Wednesday, 1 August 2012

SUMMERTIME: going for gold

Summertime: London 2012 is here at last and we've all got gold fever.  Shame the sun's not been shining much this summer but even on an typically overcast London day you can bring a touch of Olympic gold to your garden with some winning plants - great for colour and great for basketry.

  Torch song: Kniphofia also known as torch lilies - as illustrated in 'Practical Basketry Techniques'

I was thrilled to see massed plantings of one my favourite summertime plants, Kniphofia, drifting in swathes throughout the Olympic park at Stratford.  The designers must have been aware of the Olympic connection in choosing this plant - also known as the red-hot poker or torch lily. Never truly red, the flowers come instead in shades of orange, gold, cream and even green.  I love the soft apricot shade of this variety growing happily in my south-facing front garden.  I plant them for their long floppy leaves which are great for cordage or twined basketry.  Although they can look a bit of a mess in winter the dead leaves help protect the plant from frost damage so pull them off in spring when the new growth begins.  Torch lilies are also a must for attracting bees and house sparrows who love to drink the sticky nectar so you can combine basketry and wildlife gardening.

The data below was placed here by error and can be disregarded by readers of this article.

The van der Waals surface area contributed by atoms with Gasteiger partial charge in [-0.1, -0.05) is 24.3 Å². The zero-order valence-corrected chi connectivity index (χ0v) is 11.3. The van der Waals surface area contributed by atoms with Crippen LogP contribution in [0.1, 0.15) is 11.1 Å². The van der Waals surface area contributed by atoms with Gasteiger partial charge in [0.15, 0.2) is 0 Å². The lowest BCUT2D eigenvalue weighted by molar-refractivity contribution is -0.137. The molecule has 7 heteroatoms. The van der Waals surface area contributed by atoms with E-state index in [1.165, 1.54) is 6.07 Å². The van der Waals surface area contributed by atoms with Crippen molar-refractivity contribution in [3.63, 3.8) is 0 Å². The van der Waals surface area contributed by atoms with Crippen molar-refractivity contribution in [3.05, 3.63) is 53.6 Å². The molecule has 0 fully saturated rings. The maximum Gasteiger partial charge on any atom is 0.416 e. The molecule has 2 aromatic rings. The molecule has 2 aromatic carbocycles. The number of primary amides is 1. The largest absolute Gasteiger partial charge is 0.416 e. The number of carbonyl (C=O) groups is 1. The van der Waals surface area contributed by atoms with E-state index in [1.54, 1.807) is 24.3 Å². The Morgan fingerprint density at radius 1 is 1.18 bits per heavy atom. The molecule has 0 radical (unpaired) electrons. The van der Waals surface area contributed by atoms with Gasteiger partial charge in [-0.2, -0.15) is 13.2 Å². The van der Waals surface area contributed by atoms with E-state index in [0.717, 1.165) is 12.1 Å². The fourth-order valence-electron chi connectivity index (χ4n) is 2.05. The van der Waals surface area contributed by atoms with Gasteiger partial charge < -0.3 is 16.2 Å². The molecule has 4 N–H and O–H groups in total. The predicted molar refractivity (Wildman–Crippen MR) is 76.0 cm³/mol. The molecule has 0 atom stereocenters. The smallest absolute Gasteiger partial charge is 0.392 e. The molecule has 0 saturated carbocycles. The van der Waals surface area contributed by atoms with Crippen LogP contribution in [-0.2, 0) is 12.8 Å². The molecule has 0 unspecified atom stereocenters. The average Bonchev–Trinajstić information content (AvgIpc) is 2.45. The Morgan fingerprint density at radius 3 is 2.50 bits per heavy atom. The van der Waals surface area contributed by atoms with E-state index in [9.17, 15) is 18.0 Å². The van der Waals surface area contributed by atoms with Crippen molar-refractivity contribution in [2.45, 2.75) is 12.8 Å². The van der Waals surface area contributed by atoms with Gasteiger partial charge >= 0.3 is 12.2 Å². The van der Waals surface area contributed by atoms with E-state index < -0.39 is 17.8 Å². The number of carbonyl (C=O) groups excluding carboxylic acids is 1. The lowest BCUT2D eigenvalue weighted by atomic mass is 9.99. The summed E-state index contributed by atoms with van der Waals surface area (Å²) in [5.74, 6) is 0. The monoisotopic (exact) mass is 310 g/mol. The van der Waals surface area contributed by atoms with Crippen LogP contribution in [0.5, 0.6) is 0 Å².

The red stems of Salix alba 'Britzensis' - perfect for an Olympic torch

I got the chance to make an Olympic torch earlier this year, not from torch lilies, but from willow cut from the garden of renowned basket maker Olivia Elton Barratt.  Along with fellow members of Hertfordshire Basketry I spent a sunny day in late winter cutting the many colourful varieties Olivia has planted including this fabulous flaming red Salix alba 'Britzensis'. 

           Several colourful willow varieties cut and left to condition in a shady place for a few weeks    before weaving